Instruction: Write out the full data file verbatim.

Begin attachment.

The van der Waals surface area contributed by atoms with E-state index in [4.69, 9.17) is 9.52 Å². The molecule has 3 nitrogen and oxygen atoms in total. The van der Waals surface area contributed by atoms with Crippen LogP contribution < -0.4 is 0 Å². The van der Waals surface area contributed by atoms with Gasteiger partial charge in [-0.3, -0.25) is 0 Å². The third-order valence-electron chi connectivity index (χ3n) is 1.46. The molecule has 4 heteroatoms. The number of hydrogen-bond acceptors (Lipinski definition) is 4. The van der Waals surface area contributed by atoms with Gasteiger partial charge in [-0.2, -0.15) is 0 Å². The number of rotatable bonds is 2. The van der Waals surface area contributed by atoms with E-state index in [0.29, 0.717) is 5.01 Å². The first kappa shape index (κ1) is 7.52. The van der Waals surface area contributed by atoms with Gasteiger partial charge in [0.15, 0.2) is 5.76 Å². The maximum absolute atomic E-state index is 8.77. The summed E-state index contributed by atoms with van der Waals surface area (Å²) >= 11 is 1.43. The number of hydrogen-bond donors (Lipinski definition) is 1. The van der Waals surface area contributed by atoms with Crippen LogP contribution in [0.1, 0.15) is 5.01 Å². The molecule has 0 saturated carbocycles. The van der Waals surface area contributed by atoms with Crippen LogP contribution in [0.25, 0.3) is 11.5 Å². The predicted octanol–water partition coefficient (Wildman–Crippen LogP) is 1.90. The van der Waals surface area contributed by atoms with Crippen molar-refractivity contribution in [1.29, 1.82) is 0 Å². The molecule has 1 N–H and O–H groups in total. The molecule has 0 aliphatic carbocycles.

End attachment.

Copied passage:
The van der Waals surface area contributed by atoms with E-state index in [4.69, 9.17) is 9.52 Å². The molecule has 3 nitrogen and oxygen atoms in total. The van der Waals surface area contributed by atoms with Crippen LogP contribution < -0.4 is 0 Å². The van der Waals surface area contributed by atoms with Gasteiger partial charge in [-0.3, -0.25) is 0 Å². The third-order valence-electron chi connectivity index (χ3n) is 1.46. The molecule has 4 heteroatoms. The number of hydrogen-bond acceptors (Lipinski definition) is 4. The van der Waals surface area contributed by atoms with Gasteiger partial charge in [-0.2, -0.15) is 0 Å². The number of rotatable bonds is 2. The van der Waals surface area contributed by atoms with E-state index in [0.29, 0.717) is 5.01 Å². The first kappa shape index (κ1) is 7.52. The van der Waals surface area contributed by atoms with Gasteiger partial charge in [0.15, 0.2) is 5.76 Å². The maximum absolute atomic E-state index is 8.77. The summed E-state index contributed by atoms with van der Waals surface area (Å²) >= 11 is 1.43. The number of hydrogen-bond donors (Lipinski definition) is 1. The van der Waals surface area contributed by atoms with Crippen LogP contribution in [0.1, 0.15) is 5.01 Å². The molecule has 0 saturated carbocycles. The van der Waals surface area contributed by atoms with Crippen LogP contribution in [0.25, 0.3) is 11.5 Å². The predicted octanol–water partition coefficient (Wildman–Crippen LogP) is 1.90. The van der Waals surface area contributed by atoms with Crippen molar-refractivity contribution in [1.29, 1.82) is 0 Å². The molecule has 1 N–H and O–H groups in total. The molecule has 0 aliphatic carbocycles.